Majoring in Psychology
Since Psychology is an extremely popular major in this university, here’s a lowdown on the major sequence in Psychology.
An APAC-accredited major in Psychology (APAC stands for Australian Psychology Accreditation Council) requires students to take 10 Psychology subjects over the course of their degree. At Unimelb, 8 of these subjects are compulsory, and the remaining two are electives. (Students in the Bachelor of Arts are limited to two elective subjects, but those pursuing a Bachelor of Science are allowed to pick more elective subjects.) Also, for students in the Bachelor of Arts, two of your Psychology subjects (one from Level Two and one from Level Three), will have to be taken as breadth subjects, leaving you with a maximum of four breadth subjects instead of six.
The screengrab from the Unimelb handbook (below) shows all the possible subjects that can count towards a major in Psychology. Most of these subjects, especially those at Levels Two and Three, build on what is learnt in previous years, and so it is recommended (but not mandated) that students pursue Psychology subjects at the previous level before enrolling in these subjects.
If you are doing a different undergraduate course and think that Psychology sounds pretty cool, once you’ve finished your Bachelor degree you can apply for the Graduate Diploma in Psychology. In the Grad Dip, you undertake all the subjects from the APAC-accredited undergraduate major. This is often completed in one year, but can be extended if that suits you! Some students choose to do the subjects over three years, at the same time as students completing the undergraduate major. There is a mid-year intake for this course.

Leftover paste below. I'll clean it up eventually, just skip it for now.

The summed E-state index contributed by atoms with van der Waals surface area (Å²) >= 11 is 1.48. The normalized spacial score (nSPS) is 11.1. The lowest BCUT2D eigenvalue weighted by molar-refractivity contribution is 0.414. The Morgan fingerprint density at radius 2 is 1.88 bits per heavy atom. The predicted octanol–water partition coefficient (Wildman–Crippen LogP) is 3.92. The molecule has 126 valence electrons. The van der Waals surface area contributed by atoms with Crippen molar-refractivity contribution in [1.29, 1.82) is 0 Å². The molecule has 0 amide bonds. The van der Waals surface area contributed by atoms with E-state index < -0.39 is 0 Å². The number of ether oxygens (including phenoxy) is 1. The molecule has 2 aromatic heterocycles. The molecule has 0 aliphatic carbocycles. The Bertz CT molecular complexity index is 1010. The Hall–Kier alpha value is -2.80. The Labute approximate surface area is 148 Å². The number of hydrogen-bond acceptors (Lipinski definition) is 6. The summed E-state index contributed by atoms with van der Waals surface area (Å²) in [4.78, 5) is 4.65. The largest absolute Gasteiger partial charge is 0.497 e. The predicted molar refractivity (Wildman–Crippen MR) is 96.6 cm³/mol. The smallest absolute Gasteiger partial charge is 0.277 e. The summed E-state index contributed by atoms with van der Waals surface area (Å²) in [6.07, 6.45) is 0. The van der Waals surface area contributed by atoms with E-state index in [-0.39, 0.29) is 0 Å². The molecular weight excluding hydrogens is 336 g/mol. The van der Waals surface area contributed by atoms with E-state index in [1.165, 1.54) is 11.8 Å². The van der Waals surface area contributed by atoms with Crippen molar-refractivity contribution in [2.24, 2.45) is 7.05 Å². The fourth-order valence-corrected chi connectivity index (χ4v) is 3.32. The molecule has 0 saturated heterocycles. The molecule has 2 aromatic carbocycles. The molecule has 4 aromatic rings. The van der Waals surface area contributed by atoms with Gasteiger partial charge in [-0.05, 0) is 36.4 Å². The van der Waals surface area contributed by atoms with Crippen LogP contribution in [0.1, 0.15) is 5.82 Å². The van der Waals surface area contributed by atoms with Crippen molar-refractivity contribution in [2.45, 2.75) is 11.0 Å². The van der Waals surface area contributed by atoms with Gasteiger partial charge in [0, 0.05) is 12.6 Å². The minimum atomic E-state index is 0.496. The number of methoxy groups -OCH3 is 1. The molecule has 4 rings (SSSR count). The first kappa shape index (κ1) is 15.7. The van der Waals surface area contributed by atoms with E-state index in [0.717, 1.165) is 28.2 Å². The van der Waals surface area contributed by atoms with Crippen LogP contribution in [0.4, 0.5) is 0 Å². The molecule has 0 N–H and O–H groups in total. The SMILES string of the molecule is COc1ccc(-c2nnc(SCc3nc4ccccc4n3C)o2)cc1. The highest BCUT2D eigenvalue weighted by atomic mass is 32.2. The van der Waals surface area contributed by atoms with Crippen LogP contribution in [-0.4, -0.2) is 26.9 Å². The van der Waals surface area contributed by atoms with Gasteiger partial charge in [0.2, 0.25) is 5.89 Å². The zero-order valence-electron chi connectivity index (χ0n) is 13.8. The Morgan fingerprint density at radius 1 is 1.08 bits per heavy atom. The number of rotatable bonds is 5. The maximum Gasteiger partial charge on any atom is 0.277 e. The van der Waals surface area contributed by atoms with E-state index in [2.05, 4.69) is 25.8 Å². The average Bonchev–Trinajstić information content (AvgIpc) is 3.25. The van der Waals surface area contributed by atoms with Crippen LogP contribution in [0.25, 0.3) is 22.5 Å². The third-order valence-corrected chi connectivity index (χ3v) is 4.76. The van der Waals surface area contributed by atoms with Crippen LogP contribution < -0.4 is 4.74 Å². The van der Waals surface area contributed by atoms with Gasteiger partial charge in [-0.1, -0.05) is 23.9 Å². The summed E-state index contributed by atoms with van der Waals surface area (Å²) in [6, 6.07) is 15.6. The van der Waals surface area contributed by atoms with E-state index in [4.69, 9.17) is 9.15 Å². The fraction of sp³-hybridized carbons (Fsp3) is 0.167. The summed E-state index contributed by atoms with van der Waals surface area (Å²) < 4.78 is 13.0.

Careers in Psychology
After an undergraduate degree in Psychology, you could work in Marketing, Advertising or Human Resource Management.
If you pursue a postgraduate degree in Psychology, you can work in a role more closely related to Psychology, such as becoming a Clinical Psychologist, Neuropsychologist or a researcher. To enter any of these fields requires you to have a Bachelor’s degree with Honours and a Master’s degree, a PhD or even both. This means that any student who intends to enter one of these specialised fields will have to be willing to spend at least six years at university.
You should also know that Honours in Psychology is very competitive! So it’s important to start working hard early to give yourself the best chance. The absolute minimum weighted average required is at least 70%. However, according to the psychology rumour mill, the cut-off for 2017 entry was just over 80%!
The information here is not exhaustive, and only lists a few career paths you can pursue at each level. For more information, check out the Melbourne School of Psychological Sciences website, or speak to an advisor at the Careers and Employability Service in Stop 1.